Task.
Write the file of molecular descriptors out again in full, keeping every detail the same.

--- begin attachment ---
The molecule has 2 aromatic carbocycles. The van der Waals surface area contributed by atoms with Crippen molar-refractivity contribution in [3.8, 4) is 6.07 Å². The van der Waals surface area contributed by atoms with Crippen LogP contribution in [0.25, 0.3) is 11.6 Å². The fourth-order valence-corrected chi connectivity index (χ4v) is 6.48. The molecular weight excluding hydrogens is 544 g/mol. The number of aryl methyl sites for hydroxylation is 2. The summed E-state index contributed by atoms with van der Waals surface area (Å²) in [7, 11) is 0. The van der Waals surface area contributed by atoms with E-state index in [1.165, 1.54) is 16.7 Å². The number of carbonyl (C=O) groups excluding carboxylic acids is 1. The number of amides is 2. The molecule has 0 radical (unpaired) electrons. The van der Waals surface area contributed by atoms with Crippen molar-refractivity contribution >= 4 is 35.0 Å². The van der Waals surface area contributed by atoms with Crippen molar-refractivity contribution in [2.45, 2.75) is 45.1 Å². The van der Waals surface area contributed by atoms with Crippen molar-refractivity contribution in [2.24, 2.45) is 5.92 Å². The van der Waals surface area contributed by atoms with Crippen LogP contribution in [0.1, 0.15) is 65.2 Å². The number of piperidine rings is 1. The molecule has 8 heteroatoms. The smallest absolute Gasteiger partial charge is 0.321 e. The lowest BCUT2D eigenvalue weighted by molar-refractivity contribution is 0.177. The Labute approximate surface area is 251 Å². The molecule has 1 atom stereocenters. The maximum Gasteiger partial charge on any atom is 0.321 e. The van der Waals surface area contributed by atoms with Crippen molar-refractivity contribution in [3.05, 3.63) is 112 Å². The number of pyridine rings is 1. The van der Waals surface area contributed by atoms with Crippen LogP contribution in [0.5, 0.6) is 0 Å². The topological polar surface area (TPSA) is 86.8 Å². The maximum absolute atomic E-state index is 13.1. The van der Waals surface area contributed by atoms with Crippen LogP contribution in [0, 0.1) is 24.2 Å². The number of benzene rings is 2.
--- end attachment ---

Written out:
The molecule has 2 aromatic carbocycles. The van der Waals surface area contributed by atoms with Crippen molar-refractivity contribution in [3.8, 4) is 6.07 Å². The van der Waals surface area contributed by atoms with Crippen LogP contribution in [0.25, 0.3) is 11.6 Å². The fourth-order valence-corrected chi connectivity index (χ4v) is 6.48. The molecular weight excluding hydrogens is 544 g/mol. The number of aryl methyl sites for hydroxylation is 2. The summed E-state index contributed by atoms with van der Waals surface area (Å²) in [7, 11) is 0. The van der Waals surface area contributed by atoms with E-state index in [1.165, 1.54) is 16.7 Å². The number of carbonyl (C=O) groups excluding carboxylic acids is 1. The number of amides is 2. The molecule has 0 radical (unpaired) electrons. The van der Waals surface area contributed by atoms with Crippen molar-refractivity contribution >= 4 is 35.0 Å². The van der Waals surface area contributed by atoms with Crippen molar-refractivity contribution in [2.45, 2.75) is 45.1 Å². The van der Waals surface area contributed by atoms with Crippen molar-refractivity contribution in [2.24, 2.45) is 5.92 Å². The van der Waals surface area contributed by atoms with Crippen LogP contribution in [0.1, 0.15) is 65.2 Å². The number of piperidine rings is 1. The molecule has 8 heteroatoms. The smallest absolute Gasteiger partial charge is 0.321 e. The lowest BCUT2D eigenvalue weighted by molar-refractivity contribution is 0.177. The Labute approximate surface area is 251 Å². The molecule has 1 atom stereocenters. The maximum Gasteiger partial charge on any atom is 0.321 e. The van der Waals surface area contributed by atoms with Crippen molar-refractivity contribution in [3.05, 3.63) is 112 Å². The number of pyridine rings is 1. The van der Waals surface area contributed by atoms with Crippen LogP contribution in [0.5, 0.6) is 0 Å². The topological polar surface area (TPSA) is 86.8 Å². The maximum absolute atomic E-state index is 13.1. The van der Waals surface area contributed by atoms with Crippen LogP contribution in [0, 0.1) is 24.2 Å². The number of benzene rings is 2.